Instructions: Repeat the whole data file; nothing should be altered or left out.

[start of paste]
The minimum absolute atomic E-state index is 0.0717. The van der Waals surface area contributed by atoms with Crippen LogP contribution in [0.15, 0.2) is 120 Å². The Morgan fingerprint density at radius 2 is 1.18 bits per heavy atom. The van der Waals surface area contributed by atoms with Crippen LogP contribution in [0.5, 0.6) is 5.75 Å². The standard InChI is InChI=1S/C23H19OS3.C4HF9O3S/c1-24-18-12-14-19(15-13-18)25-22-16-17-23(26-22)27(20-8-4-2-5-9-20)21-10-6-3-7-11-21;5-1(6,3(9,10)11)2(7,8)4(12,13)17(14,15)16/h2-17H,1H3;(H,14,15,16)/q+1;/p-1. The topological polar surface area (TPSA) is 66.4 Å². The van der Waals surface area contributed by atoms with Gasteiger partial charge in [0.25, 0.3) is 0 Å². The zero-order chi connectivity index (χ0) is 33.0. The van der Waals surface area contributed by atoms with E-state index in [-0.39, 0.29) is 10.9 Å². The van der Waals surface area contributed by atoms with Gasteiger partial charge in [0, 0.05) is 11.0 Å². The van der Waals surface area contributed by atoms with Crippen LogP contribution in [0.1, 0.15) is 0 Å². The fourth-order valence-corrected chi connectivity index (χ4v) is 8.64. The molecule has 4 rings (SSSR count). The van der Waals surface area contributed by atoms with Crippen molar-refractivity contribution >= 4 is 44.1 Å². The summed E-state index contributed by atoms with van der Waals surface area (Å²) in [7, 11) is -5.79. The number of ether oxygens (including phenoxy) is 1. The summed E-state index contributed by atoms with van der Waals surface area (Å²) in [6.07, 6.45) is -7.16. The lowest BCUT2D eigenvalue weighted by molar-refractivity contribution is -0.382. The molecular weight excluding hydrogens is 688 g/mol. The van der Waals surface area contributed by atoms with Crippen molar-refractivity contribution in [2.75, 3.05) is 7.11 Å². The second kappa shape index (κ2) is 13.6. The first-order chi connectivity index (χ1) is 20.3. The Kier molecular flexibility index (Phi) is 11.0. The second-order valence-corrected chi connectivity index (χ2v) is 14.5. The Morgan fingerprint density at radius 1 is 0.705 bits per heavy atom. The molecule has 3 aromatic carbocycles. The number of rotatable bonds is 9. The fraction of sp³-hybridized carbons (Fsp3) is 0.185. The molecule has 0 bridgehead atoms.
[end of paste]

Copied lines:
The minimum absolute atomic E-state index is 0.0717. The van der Waals surface area contributed by atoms with Crippen LogP contribution in [0.15, 0.2) is 120 Å². The Morgan fingerprint density at radius 2 is 1.18 bits per heavy atom. The van der Waals surface area contributed by atoms with Crippen LogP contribution in [0.5, 0.6) is 5.75 Å². The standard InChI is InChI=1S/C23H19OS3.C4HF9O3S/c1-24-18-12-14-19(15-13-18)25-22-16-17-23(26-22)27(20-8-4-2-5-9-20)21-10-6-3-7-11-21;5-1(6,3(9,10)11)2(7,8)4(12,13)17(14,15)16/h2-17H,1H3;(H,14,15,16)/q+1;/p-1. The topological polar surface area (TPSA) is 66.4 Å². The van der Waals surface area contributed by atoms with Gasteiger partial charge in [0.25, 0.3) is 0 Å². The zero-order chi connectivity index (χ0) is 33.0. The van der Waals surface area contributed by atoms with E-state index in [-0.39, 0.29) is 10.9 Å². The van der Waals surface area contributed by atoms with Gasteiger partial charge in [0, 0.05) is 11.0 Å². The van der Waals surface area contributed by atoms with Crippen LogP contribution in [0.1, 0.15) is 0 Å². The fourth-order valence-corrected chi connectivity index (χ4v) is 8.64. The molecule has 4 rings (SSSR count). The van der Waals surface area contributed by atoms with Crippen molar-refractivity contribution >= 4 is 44.1 Å². The summed E-state index contributed by atoms with van der Waals surface area (Å²) in [7, 11) is -5.79. The number of ether oxygens (including phenoxy) is 1. The summed E-state index contributed by atoms with van der Waals surface area (Å²) in [6.07, 6.45) is -7.16. The lowest BCUT2D eigenvalue weighted by molar-refractivity contribution is -0.382. The molecular weight excluding hydrogens is 688 g/mol. The van der Waals surface area contributed by atoms with Crippen molar-refractivity contribution in [2.75, 3.05) is 7.11 Å². The second kappa shape index (κ2) is 13.6. The first-order chi connectivity index (χ1) is 20.3. The Kier molecular flexibility index (Phi) is 11.0. The second-order valence-corrected chi connectivity index (χ2v) is 14.5. The Morgan fingerprint density at radius 1 is 0.705 bits per heavy atom. The molecule has 3 aromatic carbocycles. The number of rotatable bonds is 9. The fraction of sp³-hybridized carbons (Fsp3) is 0.185. The molecule has 0 bridgehead atoms.